Volatile commodity prices have become commonplace in the world economy. Although is widely accepted that commodity-rich countries are affected by this phenomenon, information about how commodity price shocks impacts their regional economies is scarce. This work analyses how shocks in copper prices impact the economies of the major copper-producing regions in a developing country, such as Chile. To achieve this goal, a two-step method is implemented. First, we estimate long-term copper prices using the Wets and Rios approach (2015) and these estimates are then contrasted with those forecast by the Chilean public advisory committee. Second, a general equilibrium model is implemented to simulate the effects of both expansive and restrictive copper price cycles within major producing regions in Chile. Our results show that the proposed approach yields more homogeneous price projections than those made by the Chilean Government, which, in turn, are very close to variations in response to negative shocks. The price simulations confirm that price cycles affect the savings of government and business, which directly dampens regional production, mainly via investment, capital mobilisation and diversification of production. Because of this, fiscal revenues generated by copper sales act as a trade cycle term multiplier in regional economies. Overall, within copper-producing regions, we suggest implementing long-term policies to improve profit distribution efficiency.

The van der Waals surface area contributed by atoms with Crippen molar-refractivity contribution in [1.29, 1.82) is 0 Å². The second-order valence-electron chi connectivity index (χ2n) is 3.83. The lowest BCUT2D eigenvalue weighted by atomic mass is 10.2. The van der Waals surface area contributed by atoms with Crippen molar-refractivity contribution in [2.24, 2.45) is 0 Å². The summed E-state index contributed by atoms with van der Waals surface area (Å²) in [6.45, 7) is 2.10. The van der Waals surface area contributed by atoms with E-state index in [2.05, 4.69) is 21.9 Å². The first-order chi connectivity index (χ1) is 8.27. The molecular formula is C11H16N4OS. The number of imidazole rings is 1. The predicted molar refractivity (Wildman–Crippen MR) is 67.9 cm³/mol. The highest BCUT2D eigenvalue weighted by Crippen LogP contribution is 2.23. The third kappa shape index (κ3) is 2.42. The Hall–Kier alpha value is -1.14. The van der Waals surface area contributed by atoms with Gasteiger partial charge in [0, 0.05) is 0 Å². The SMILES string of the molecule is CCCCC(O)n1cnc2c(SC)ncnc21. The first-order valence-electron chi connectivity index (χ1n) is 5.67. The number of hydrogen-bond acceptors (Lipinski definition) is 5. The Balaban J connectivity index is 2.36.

|Número de páginas||20|
|Publicación||Australian Journal of Agricultural and Resource Economics|
|Estado||Publicada - 1 jul. 2020|
|Publicado de forma externa||Sí|